London—Harvard University Professor Alberto Alesina has returned to the debate on budget deficits, austerity, and growth. With fellow economists Carlo Favero and Francesco Giavazzi, Alesina has written a new book entitled Austerity: When It Works and When It Doesn’t, which recently received a favorable review from his Harvard colleague Kenneth Rogoff.
New book, old tune. The authors’ conclusion, in a nutshell, is that “in certain cases the direct output cost of spending cuts is more than compensated for by increases in other components of aggregate demand.” The implication is that austerity—cutting the budget deficit, not expanding it—may well be the right policy in a recession.
The association of fiscal retrenchment and economic growth tells us nothing about the underlying relationship between the two. Alesina’s theory rests on two conceptual pillars. The main one is that if deficits persist, businesses and consumers will expect higher taxes and will therefore invest and consume less. Spending cuts, on the other hand, signal lower taxes in the future, and thus stimulate investment and consumption.
The second, supplementary pillar is the assumption that rising public debt leads investors to expect a default. This expectation forces up interest rates on government bonds, leading to higher overall borrowing costs. Austerity, by stopping the growth of debt, can bring about a “sizeable reduction” in interest rates, and thus enable increased investment.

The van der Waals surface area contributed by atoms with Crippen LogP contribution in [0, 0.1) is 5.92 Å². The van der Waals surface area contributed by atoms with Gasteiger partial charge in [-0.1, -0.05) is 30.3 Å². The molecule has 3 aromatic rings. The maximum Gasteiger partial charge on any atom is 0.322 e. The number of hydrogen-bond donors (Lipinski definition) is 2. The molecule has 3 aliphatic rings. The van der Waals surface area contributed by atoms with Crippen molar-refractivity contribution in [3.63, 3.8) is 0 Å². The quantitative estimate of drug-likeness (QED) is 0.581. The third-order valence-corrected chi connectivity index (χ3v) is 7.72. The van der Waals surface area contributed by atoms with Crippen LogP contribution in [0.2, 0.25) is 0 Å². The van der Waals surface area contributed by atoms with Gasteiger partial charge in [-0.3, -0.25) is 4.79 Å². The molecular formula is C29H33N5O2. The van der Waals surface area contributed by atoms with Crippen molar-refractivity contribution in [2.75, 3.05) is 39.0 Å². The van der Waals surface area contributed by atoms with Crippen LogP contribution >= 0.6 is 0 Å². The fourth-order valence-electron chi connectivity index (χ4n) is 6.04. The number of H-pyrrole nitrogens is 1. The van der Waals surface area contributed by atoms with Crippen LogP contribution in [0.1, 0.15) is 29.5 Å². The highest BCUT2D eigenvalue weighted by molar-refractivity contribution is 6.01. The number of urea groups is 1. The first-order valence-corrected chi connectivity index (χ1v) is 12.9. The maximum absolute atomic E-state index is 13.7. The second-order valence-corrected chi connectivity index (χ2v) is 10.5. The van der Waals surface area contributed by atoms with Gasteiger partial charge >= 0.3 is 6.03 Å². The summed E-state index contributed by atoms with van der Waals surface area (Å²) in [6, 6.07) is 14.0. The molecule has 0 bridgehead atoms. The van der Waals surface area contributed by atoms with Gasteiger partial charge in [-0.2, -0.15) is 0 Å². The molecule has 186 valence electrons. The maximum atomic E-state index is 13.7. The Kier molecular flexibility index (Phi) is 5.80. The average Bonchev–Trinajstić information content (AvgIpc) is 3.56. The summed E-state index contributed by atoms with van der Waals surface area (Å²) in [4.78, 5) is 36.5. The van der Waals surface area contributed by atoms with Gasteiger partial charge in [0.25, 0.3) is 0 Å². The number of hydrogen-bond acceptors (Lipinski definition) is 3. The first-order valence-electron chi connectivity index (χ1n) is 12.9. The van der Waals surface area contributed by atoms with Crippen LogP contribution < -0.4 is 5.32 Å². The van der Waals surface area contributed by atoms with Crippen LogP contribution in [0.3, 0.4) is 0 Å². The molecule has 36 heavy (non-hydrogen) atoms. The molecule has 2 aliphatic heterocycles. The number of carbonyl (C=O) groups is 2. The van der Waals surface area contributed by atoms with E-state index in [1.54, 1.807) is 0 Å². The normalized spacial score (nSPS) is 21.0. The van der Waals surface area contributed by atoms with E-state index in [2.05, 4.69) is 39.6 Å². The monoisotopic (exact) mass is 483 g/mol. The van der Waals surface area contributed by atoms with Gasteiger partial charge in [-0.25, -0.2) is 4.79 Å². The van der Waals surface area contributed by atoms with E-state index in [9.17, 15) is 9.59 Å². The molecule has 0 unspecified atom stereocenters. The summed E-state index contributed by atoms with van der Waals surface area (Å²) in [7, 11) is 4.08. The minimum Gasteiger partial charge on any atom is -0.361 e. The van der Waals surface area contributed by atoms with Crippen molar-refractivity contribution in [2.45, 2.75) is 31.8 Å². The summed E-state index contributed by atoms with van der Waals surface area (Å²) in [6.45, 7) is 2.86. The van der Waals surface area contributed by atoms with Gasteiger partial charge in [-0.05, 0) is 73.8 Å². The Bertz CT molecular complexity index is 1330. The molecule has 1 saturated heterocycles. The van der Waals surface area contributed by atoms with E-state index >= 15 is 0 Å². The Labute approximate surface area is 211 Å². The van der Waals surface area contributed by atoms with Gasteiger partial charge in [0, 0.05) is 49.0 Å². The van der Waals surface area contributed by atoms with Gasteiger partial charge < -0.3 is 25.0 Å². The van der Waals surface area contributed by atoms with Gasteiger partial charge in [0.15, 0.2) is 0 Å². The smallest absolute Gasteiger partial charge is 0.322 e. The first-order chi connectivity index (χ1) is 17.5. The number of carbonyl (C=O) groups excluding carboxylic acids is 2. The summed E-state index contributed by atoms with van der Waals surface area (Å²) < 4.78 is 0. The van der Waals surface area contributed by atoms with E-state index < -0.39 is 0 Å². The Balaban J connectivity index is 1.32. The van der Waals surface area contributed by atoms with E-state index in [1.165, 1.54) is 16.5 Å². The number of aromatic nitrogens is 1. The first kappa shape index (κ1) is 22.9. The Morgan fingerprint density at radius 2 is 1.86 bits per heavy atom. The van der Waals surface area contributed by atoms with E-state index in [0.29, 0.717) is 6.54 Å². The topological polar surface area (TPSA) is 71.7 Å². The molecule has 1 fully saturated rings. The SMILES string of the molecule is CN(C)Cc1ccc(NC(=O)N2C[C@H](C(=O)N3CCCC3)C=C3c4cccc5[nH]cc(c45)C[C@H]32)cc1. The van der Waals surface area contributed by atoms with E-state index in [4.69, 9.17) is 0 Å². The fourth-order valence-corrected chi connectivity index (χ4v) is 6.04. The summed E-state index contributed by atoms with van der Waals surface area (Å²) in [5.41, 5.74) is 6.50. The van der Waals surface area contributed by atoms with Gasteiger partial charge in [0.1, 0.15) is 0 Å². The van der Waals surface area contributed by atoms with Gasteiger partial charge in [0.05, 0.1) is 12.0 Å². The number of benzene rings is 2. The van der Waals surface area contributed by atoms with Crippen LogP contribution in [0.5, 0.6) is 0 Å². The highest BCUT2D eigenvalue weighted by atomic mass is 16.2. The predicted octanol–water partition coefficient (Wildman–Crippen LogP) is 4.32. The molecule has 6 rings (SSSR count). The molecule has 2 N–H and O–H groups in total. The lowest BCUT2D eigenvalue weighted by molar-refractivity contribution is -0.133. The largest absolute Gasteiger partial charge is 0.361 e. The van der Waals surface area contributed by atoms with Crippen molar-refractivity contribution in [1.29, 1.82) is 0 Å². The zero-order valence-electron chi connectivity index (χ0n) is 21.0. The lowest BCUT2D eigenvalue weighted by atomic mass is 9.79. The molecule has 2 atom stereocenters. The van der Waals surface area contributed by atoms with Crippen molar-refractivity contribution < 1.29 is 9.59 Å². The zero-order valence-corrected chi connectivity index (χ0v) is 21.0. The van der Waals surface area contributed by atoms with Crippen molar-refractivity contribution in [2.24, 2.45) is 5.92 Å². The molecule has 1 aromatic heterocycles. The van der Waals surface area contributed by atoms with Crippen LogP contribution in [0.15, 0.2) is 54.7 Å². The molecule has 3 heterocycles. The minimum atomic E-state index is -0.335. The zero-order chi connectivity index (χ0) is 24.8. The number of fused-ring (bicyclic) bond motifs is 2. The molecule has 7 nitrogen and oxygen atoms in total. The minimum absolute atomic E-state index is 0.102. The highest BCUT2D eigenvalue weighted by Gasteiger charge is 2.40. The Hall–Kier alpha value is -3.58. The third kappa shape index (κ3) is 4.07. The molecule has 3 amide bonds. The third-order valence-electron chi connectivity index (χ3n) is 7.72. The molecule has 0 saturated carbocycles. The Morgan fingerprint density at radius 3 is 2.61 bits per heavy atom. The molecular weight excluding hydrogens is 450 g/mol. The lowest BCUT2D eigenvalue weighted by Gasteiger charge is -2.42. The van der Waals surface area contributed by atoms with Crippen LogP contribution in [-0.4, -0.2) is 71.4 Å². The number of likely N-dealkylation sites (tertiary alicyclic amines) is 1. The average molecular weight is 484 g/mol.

This supplementary case cannot be regarded as a general rule. If a country has its own central bank and issues its own currency, the government can cause interest rates to be whatever it wants them to be by ordering the central bank to print money. In this case, low interest rates will be the result not of austerity, but rather of monetary expansion. And this, of course, is what has happened with quantitative easing in the United States, the United Kingdom, and the eurozone. Interest rates have stayed at rock bottom for years as central banks have pumped hundreds of billions of dollars, pounds, and euros into their economies.
So we are left with Alesina’s main pillar: a credible commitment to public spending cuts today will boost output by removing the expectation of higher taxes tomorrow. The same argument explains why, on Alesina’s view, it is better to reduce the deficit by cutting spending than by raising taxes. Spending cuts address the “problem” of “the automatic growth of [welfare] entitlements and other spending programs,” whereas tax increases do not.